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Singaporeans' inflation expectations fall to 2.93% in September: SMU poll

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Singaporeans' one-year-ahead median headline inflation expectations fell slightly to 2.93 per cent from June's 3.23 per cent, attributed to factors like declining private road transport inflation due to lower COE premiums, and a loosening labour market.

SINGAPOREANS' one-year-ahead median headline inflation expectations fell slightly to 2.93 per cent from June's 3.23 per cent, attributed to factors like declining private road transport inflation due to lower COE premiums, and a loosening labour market.

According to Singapore Management University's (SMU) quarterly Singapore Index of Inflation Expectations (SInDEx) survey, the current one-year-ahead median headline inflation is still lower, compared to the historical mean headline inflation average of 3.46 per cent (since September 2011), but higher than the recent third quarter average of 2.78 per cent.

Singaporeans were polled on their views on expectations of inflation-related and asset management related variables over the medium term (one-year-ahead) to long term (five-year-ahead).

The mean one-year-ahead headline inflation rate, also moved down to 3.21 per cent in the September 2017 survey, compared to June's 3.56 per cent, the survey said.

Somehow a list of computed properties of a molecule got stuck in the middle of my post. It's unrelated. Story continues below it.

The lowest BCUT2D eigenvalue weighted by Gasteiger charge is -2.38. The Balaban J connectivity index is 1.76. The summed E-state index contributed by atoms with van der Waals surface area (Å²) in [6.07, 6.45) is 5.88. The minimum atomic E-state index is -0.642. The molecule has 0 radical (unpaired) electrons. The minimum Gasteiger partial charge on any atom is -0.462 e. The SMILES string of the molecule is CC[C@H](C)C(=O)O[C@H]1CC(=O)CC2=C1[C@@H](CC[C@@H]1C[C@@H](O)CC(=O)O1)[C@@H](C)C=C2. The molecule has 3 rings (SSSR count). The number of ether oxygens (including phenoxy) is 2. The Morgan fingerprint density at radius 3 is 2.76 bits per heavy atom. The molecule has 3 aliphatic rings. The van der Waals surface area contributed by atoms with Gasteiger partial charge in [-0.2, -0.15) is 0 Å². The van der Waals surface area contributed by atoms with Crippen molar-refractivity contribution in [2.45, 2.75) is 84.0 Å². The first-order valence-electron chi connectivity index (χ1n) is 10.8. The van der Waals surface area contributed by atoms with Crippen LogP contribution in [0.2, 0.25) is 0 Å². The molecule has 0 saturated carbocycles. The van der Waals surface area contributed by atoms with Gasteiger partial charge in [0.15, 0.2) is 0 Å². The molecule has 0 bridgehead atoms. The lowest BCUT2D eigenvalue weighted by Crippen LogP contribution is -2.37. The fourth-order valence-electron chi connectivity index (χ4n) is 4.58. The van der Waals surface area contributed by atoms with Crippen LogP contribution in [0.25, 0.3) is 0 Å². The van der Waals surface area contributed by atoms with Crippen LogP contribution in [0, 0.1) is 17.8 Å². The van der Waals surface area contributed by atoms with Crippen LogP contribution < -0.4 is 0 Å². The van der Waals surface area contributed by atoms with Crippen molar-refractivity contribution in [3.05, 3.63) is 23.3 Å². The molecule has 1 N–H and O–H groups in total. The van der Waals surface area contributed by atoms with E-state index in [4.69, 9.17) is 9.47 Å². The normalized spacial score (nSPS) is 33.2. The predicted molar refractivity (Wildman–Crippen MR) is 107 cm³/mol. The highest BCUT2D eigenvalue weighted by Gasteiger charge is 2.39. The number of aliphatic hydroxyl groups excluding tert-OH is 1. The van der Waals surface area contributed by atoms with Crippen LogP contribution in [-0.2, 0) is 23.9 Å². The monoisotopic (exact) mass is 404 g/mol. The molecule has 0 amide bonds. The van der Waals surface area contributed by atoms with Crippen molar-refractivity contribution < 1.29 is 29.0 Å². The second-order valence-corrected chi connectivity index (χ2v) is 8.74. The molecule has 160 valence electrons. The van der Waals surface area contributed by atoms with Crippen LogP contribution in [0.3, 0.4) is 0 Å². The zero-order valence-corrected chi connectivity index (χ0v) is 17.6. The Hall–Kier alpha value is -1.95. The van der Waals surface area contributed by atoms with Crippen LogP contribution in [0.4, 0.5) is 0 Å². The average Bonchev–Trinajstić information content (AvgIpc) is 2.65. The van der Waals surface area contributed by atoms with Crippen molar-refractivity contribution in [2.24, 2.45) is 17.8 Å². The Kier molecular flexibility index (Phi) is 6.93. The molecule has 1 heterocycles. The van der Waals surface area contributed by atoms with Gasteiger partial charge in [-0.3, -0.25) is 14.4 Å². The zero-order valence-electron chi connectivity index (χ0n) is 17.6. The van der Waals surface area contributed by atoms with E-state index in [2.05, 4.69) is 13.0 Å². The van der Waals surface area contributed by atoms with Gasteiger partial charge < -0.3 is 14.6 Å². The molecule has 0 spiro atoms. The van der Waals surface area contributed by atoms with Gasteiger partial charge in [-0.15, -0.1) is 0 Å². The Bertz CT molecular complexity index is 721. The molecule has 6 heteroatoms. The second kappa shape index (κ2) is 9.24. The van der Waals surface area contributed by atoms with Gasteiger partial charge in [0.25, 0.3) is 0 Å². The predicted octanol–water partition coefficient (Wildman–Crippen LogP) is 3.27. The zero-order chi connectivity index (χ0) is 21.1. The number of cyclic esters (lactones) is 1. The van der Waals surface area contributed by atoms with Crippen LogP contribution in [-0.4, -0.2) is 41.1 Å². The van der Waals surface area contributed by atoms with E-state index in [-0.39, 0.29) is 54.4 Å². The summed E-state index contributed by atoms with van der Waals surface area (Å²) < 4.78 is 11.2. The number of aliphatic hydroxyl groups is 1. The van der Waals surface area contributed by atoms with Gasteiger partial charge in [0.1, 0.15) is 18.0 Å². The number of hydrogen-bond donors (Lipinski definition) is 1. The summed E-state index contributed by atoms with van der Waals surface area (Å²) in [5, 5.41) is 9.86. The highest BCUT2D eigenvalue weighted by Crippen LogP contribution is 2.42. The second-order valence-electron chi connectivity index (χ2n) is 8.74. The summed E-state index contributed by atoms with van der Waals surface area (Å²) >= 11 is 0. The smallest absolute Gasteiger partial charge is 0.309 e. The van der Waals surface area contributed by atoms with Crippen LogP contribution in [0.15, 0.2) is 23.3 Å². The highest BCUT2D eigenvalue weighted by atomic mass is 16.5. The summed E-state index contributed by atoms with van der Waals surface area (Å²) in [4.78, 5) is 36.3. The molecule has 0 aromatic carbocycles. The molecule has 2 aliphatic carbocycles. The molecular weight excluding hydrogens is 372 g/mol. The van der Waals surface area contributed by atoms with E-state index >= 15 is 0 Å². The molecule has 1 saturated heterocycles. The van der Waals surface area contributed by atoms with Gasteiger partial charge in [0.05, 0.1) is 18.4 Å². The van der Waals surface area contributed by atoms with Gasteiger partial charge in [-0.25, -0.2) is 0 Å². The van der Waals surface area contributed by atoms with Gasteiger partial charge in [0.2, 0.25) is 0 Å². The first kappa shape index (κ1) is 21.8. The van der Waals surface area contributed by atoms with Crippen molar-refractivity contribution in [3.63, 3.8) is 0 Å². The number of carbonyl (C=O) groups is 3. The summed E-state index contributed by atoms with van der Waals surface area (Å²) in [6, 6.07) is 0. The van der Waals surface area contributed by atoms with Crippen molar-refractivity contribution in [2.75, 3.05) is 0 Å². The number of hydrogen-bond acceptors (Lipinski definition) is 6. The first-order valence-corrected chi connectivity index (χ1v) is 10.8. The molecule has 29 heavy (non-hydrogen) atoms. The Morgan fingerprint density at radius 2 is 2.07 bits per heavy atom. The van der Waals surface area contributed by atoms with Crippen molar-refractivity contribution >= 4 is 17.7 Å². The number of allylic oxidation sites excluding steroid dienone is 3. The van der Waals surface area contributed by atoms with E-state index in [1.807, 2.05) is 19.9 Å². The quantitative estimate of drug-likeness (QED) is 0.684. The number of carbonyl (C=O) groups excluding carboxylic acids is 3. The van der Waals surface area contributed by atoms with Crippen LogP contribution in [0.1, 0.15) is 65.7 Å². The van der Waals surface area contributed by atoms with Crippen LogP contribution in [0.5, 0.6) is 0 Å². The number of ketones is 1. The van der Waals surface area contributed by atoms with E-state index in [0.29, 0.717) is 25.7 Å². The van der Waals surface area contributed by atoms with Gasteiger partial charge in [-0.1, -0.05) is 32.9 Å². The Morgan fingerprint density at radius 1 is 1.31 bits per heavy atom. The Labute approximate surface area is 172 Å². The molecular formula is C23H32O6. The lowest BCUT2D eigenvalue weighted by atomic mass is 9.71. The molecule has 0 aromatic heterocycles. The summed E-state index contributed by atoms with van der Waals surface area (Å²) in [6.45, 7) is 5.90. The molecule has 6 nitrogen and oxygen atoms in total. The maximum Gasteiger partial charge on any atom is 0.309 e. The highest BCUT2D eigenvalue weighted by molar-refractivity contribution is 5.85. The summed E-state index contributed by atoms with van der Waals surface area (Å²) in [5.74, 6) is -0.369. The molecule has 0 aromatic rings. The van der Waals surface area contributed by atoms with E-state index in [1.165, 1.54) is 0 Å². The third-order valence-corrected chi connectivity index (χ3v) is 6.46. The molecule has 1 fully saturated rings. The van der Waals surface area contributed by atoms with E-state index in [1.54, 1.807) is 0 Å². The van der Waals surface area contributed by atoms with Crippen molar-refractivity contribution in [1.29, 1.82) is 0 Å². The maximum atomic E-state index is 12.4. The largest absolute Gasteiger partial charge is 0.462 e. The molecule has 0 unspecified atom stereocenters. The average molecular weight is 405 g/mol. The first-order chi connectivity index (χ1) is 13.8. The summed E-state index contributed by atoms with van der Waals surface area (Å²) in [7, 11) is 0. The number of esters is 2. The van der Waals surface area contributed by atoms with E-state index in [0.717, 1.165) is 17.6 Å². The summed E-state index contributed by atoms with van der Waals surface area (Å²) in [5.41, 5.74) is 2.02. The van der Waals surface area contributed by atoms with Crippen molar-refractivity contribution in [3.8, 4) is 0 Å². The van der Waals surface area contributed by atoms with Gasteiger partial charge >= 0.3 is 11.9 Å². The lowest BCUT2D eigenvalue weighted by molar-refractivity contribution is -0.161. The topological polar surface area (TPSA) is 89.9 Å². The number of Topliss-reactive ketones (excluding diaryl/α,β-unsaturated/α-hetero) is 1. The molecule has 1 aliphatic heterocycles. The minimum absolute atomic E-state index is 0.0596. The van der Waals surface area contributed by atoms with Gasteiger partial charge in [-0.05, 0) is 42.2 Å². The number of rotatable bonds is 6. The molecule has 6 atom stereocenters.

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The survey also showed the five-year-ahead median headline (CPI-All Items) inflation expectations in September 2017 also moderated to 3.6 per cent from 4.01 per cent in June 2017.

Overall, the composite five-year-ahead median Singapore Index of Inflation Expectations (median SInDEx5) eased in September 2017 to 3.43 per cent from 3.89 per cent in June 2017, lower than its historical median of 4.11 per cent.

The survey noted the relative strength of the Singapore dollar against major currencies, such as the US dollar and the British pound, might have slowed imported inflation, and hence, future expected energy prices.

The survey highlighted main challenges come from weaker productivity growth and persistently low inflation despite accommodative monetary policies, coupled with significant policy uncertainty such as increasing protectionism in many countries including G-3 economies - US, eurozone and Japan.